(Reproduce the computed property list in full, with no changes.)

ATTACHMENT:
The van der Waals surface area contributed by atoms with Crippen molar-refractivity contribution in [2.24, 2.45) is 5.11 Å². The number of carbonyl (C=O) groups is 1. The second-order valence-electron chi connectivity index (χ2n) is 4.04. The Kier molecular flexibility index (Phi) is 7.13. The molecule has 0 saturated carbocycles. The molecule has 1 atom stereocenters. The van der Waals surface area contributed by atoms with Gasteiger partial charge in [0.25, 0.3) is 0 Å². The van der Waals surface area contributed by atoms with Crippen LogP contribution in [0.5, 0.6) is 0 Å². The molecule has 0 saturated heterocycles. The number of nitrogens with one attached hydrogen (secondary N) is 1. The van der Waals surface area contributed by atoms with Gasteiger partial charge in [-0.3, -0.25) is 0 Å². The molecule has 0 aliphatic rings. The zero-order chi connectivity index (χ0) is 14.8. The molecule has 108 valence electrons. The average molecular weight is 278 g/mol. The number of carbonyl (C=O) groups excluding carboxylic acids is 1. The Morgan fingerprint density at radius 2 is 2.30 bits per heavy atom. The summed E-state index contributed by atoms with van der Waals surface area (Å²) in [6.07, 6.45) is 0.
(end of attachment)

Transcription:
The van der Waals surface area contributed by atoms with Crippen molar-refractivity contribution in [2.24, 2.45) is 5.11 Å². The number of carbonyl (C=O) groups is 1. The second-order valence-electron chi connectivity index (χ2n) is 4.04. The Kier molecular flexibility index (Phi) is 7.13. The molecule has 0 saturated carbocycles. The molecule has 1 atom stereocenters. The van der Waals surface area contributed by atoms with Gasteiger partial charge in [0.25, 0.3) is 0 Å². The van der Waals surface area contributed by atoms with Crippen LogP contribution in [0.5, 0.6) is 0 Å². The molecule has 0 saturated heterocycles. The number of nitrogens with one attached hydrogen (secondary N) is 1. The van der Waals surface area contributed by atoms with Gasteiger partial charge in [-0.3, -0.25) is 0 Å². The molecule has 0 aliphatic rings. The zero-order chi connectivity index (χ0) is 14.8. The molecule has 108 valence electrons. The average molecular weight is 278 g/mol. The number of carbonyl (C=O) groups excluding carboxylic acids is 1. The Morgan fingerprint density at radius 2 is 2.30 bits per heavy atom. The summed E-state index contributed by atoms with van der Waals surface area (Å²) in [6.07, 6.45) is 0.